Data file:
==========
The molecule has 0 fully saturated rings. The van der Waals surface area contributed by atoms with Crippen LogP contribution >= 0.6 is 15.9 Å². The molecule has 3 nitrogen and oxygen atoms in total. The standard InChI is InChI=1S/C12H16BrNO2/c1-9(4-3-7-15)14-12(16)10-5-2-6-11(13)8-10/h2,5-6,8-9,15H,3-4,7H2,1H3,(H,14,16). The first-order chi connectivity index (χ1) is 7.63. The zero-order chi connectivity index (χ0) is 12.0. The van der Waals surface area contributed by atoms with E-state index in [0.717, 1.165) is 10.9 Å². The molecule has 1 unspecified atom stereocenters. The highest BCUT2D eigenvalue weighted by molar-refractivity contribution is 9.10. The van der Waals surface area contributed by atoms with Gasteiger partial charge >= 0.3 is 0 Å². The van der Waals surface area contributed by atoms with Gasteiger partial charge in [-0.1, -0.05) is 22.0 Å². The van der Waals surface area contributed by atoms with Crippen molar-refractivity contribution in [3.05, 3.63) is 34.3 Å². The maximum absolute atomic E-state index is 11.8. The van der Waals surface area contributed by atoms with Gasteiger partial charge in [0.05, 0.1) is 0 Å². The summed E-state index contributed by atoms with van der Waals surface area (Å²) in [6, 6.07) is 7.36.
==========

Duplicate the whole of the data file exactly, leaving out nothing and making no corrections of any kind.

The molecule has 0 fully saturated rings. The van der Waals surface area contributed by atoms with Crippen LogP contribution >= 0.6 is 15.9 Å². The molecule has 3 nitrogen and oxygen atoms in total. The standard InChI is InChI=1S/C12H16BrNO2/c1-9(4-3-7-15)14-12(16)10-5-2-6-11(13)8-10/h2,5-6,8-9,15H,3-4,7H2,1H3,(H,14,16). The first-order chi connectivity index (χ1) is 7.63. The zero-order chi connectivity index (χ0) is 12.0. The van der Waals surface area contributed by atoms with E-state index in [0.717, 1.165) is 10.9 Å². The molecule has 1 unspecified atom stereocenters. The highest BCUT2D eigenvalue weighted by molar-refractivity contribution is 9.10. The van der Waals surface area contributed by atoms with Gasteiger partial charge >= 0.3 is 0 Å². The van der Waals surface area contributed by atoms with Gasteiger partial charge in [-0.1, -0.05) is 22.0 Å². The van der Waals surface area contributed by atoms with Crippen molar-refractivity contribution in [3.05, 3.63) is 34.3 Å². The maximum absolute atomic E-state index is 11.8. The van der Waals surface area contributed by atoms with Gasteiger partial charge in [0.05, 0.1) is 0 Å². The summed E-state index contributed by atoms with van der Waals surface area (Å²) in [6, 6.07) is 7.36.